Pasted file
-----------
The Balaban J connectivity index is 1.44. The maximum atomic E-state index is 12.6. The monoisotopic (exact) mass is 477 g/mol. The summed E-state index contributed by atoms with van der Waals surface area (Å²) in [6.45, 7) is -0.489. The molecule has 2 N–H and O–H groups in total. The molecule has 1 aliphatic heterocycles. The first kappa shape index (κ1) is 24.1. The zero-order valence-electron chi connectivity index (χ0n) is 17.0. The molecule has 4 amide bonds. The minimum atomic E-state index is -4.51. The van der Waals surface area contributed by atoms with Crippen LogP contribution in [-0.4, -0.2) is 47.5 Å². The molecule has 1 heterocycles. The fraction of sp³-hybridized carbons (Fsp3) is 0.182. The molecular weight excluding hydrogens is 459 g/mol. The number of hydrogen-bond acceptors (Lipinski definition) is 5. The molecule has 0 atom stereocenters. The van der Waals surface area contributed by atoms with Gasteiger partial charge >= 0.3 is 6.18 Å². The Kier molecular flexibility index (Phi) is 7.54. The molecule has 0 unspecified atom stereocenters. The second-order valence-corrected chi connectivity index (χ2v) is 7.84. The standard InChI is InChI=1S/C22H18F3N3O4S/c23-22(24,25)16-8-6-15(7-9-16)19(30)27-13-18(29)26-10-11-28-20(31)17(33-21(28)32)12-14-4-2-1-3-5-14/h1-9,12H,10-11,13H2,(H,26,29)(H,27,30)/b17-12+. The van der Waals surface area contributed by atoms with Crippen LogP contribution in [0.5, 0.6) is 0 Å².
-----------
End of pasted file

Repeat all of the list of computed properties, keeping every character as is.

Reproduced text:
The Balaban J connectivity index is 1.44. The maximum atomic E-state index is 12.6. The monoisotopic (exact) mass is 477 g/mol. The summed E-state index contributed by atoms with van der Waals surface area (Å²) in [6.45, 7) is -0.489. The molecule has 2 N–H and O–H groups in total. The molecule has 1 aliphatic heterocycles. The first kappa shape index (κ1) is 24.1. The zero-order valence-electron chi connectivity index (χ0n) is 17.0. The molecule has 4 amide bonds. The minimum atomic E-state index is -4.51. The van der Waals surface area contributed by atoms with Crippen LogP contribution in [-0.4, -0.2) is 47.5 Å². The molecule has 1 heterocycles. The fraction of sp³-hybridized carbons (Fsp3) is 0.182. The molecular weight excluding hydrogens is 459 g/mol. The number of hydrogen-bond acceptors (Lipinski definition) is 5. The molecule has 0 atom stereocenters. The van der Waals surface area contributed by atoms with Gasteiger partial charge >= 0.3 is 6.18 Å². The Kier molecular flexibility index (Phi) is 7.54. The molecule has 0 unspecified atom stereocenters. The second-order valence-corrected chi connectivity index (χ2v) is 7.84. The standard InChI is InChI=1S/C22H18F3N3O4S/c23-22(24,25)16-8-6-15(7-9-16)19(30)27-13-18(29)26-10-11-28-20(31)17(33-21(28)32)12-14-4-2-1-3-5-14/h1-9,12H,10-11,13H2,(H,26,29)(H,27,30)/b17-12+. The van der Waals surface area contributed by atoms with Crippen LogP contribution in [0.5, 0.6) is 0 Å².